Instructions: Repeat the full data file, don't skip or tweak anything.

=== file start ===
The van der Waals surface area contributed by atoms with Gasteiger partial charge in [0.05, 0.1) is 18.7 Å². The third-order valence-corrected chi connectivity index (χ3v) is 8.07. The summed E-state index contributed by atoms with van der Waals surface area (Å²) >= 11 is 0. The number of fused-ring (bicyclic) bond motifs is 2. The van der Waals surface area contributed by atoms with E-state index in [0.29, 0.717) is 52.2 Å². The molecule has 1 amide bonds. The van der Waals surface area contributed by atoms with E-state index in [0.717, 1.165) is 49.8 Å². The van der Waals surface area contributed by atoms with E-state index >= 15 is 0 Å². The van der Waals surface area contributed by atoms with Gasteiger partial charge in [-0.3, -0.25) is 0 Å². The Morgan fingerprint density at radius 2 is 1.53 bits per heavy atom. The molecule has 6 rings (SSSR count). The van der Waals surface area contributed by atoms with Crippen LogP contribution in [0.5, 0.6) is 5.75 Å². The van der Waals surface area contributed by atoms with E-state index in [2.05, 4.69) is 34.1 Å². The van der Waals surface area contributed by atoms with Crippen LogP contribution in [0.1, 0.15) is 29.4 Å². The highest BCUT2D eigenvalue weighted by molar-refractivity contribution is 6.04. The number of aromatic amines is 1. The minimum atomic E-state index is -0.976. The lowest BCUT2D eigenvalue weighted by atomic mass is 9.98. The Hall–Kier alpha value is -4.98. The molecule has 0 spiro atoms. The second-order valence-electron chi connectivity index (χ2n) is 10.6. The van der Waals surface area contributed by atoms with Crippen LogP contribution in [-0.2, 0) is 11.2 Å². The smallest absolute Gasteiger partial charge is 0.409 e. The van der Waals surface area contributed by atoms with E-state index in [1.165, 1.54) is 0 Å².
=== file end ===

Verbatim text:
The van der Waals surface area contributed by atoms with Gasteiger partial charge in [0.05, 0.1) is 18.7 Å². The third-order valence-corrected chi connectivity index (χ3v) is 8.07. The summed E-state index contributed by atoms with van der Waals surface area (Å²) >= 11 is 0. The number of fused-ring (bicyclic) bond motifs is 2. The van der Waals surface area contributed by atoms with E-state index in [0.29, 0.717) is 52.2 Å². The molecule has 1 amide bonds. The van der Waals surface area contributed by atoms with E-state index in [0.717, 1.165) is 49.8 Å². The van der Waals surface area contributed by atoms with E-state index >= 15 is 0 Å². The van der Waals surface area contributed by atoms with Gasteiger partial charge in [-0.3, -0.25) is 0 Å². The Morgan fingerprint density at radius 2 is 1.53 bits per heavy atom. The molecule has 6 rings (SSSR count). The van der Waals surface area contributed by atoms with Crippen LogP contribution in [0.5, 0.6) is 5.75 Å². The van der Waals surface area contributed by atoms with E-state index in [2.05, 4.69) is 34.1 Å². The van der Waals surface area contributed by atoms with Crippen LogP contribution in [0.1, 0.15) is 29.4 Å². The highest BCUT2D eigenvalue weighted by molar-refractivity contribution is 6.04. The number of aromatic amines is 1. The minimum atomic E-state index is -0.976. The lowest BCUT2D eigenvalue weighted by atomic mass is 9.98. The Hall–Kier alpha value is -4.98. The molecule has 0 spiro atoms. The second-order valence-electron chi connectivity index (χ2n) is 10.6. The van der Waals surface area contributed by atoms with Crippen LogP contribution in [-0.2, 0) is 11.2 Å². The smallest absolute Gasteiger partial charge is 0.409 e. The van der Waals surface area contributed by atoms with E-state index in [1.165, 1.54) is 0 Å².